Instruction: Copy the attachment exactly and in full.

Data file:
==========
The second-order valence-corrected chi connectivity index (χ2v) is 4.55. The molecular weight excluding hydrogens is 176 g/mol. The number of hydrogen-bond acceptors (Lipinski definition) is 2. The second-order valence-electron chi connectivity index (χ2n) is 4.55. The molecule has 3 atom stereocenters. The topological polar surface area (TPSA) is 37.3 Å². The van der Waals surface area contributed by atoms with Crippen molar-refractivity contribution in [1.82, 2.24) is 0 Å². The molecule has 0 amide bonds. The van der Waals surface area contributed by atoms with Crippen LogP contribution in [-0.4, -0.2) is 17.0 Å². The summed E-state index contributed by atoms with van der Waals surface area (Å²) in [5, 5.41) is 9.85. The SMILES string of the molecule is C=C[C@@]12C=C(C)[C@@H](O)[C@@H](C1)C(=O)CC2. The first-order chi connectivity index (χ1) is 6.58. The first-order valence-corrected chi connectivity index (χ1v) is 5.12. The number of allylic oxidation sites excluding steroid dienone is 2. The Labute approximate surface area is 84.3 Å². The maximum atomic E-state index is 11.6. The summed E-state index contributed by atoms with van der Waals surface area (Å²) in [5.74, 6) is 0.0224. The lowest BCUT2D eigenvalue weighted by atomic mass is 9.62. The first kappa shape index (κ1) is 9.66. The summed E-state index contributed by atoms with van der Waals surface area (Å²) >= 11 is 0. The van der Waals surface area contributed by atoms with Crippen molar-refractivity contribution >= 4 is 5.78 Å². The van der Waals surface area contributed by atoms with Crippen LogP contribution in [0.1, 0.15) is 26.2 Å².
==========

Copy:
The second-order valence-corrected chi connectivity index (χ2v) is 4.55. The molecular weight excluding hydrogens is 176 g/mol. The number of hydrogen-bond acceptors (Lipinski definition) is 2. The second-order valence-electron chi connectivity index (χ2n) is 4.55. The molecule has 3 atom stereocenters. The topological polar surface area (TPSA) is 37.3 Å². The van der Waals surface area contributed by atoms with Crippen molar-refractivity contribution in [1.82, 2.24) is 0 Å². The molecule has 0 amide bonds. The van der Waals surface area contributed by atoms with Crippen LogP contribution in [-0.4, -0.2) is 17.0 Å². The summed E-state index contributed by atoms with van der Waals surface area (Å²) in [5, 5.41) is 9.85. The SMILES string of the molecule is C=C[C@@]12C=C(C)[C@@H](O)[C@@H](C1)C(=O)CC2. The first-order chi connectivity index (χ1) is 6.58. The first-order valence-corrected chi connectivity index (χ1v) is 5.12. The number of allylic oxidation sites excluding steroid dienone is 2. The Labute approximate surface area is 84.3 Å². The maximum atomic E-state index is 11.6. The summed E-state index contributed by atoms with van der Waals surface area (Å²) in [5.74, 6) is 0.0224. The lowest BCUT2D eigenvalue weighted by atomic mass is 9.62. The first kappa shape index (κ1) is 9.66. The summed E-state index contributed by atoms with van der Waals surface area (Å²) >= 11 is 0. The van der Waals surface area contributed by atoms with Crippen molar-refractivity contribution >= 4 is 5.78 Å². The van der Waals surface area contributed by atoms with Crippen LogP contribution in [0.1, 0.15) is 26.2 Å².